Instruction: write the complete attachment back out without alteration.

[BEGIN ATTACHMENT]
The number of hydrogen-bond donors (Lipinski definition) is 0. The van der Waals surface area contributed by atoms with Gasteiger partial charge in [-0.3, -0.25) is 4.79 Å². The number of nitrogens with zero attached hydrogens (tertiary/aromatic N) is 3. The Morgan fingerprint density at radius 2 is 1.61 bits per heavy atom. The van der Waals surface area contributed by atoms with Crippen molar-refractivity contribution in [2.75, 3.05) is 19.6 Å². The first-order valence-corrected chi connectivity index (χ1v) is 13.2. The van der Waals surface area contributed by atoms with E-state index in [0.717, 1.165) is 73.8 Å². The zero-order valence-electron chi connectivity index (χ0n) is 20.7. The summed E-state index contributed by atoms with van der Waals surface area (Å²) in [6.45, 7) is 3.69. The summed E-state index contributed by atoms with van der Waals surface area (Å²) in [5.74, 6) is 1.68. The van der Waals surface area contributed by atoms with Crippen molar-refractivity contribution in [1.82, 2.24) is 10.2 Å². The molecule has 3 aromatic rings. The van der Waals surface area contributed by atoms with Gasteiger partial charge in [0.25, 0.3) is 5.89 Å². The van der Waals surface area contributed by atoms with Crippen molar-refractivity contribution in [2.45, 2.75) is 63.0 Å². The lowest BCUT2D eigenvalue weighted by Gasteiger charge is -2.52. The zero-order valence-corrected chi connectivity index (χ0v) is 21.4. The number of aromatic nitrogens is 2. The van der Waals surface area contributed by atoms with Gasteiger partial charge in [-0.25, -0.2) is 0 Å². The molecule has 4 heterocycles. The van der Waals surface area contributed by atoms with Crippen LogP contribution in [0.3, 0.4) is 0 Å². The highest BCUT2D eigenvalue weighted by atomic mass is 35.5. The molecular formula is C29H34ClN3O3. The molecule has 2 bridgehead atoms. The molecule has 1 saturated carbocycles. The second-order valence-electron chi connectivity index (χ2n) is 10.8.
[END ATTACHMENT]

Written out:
The number of hydrogen-bond donors (Lipinski definition) is 0. The van der Waals surface area contributed by atoms with Gasteiger partial charge in [-0.3, -0.25) is 4.79 Å². The number of nitrogens with zero attached hydrogens (tertiary/aromatic N) is 3. The Morgan fingerprint density at radius 2 is 1.61 bits per heavy atom. The van der Waals surface area contributed by atoms with Crippen molar-refractivity contribution in [2.75, 3.05) is 19.6 Å². The first-order valence-corrected chi connectivity index (χ1v) is 13.2. The van der Waals surface area contributed by atoms with E-state index in [0.717, 1.165) is 73.8 Å². The zero-order valence-electron chi connectivity index (χ0n) is 20.7. The summed E-state index contributed by atoms with van der Waals surface area (Å²) in [6.45, 7) is 3.69. The summed E-state index contributed by atoms with van der Waals surface area (Å²) in [5.74, 6) is 1.68. The van der Waals surface area contributed by atoms with Crippen molar-refractivity contribution in [1.82, 2.24) is 10.2 Å². The molecule has 3 aromatic rings. The van der Waals surface area contributed by atoms with Gasteiger partial charge in [0.25, 0.3) is 5.89 Å². The van der Waals surface area contributed by atoms with Crippen molar-refractivity contribution in [2.45, 2.75) is 63.0 Å². The lowest BCUT2D eigenvalue weighted by Gasteiger charge is -2.52. The zero-order valence-corrected chi connectivity index (χ0v) is 21.4. The number of aromatic nitrogens is 2. The van der Waals surface area contributed by atoms with Gasteiger partial charge in [-0.25, -0.2) is 0 Å². The molecule has 4 heterocycles. The van der Waals surface area contributed by atoms with Crippen LogP contribution in [0.3, 0.4) is 0 Å². The highest BCUT2D eigenvalue weighted by atomic mass is 35.5. The molecular formula is C29H34ClN3O3. The molecule has 2 bridgehead atoms. The molecule has 1 saturated carbocycles. The second-order valence-electron chi connectivity index (χ2n) is 10.8.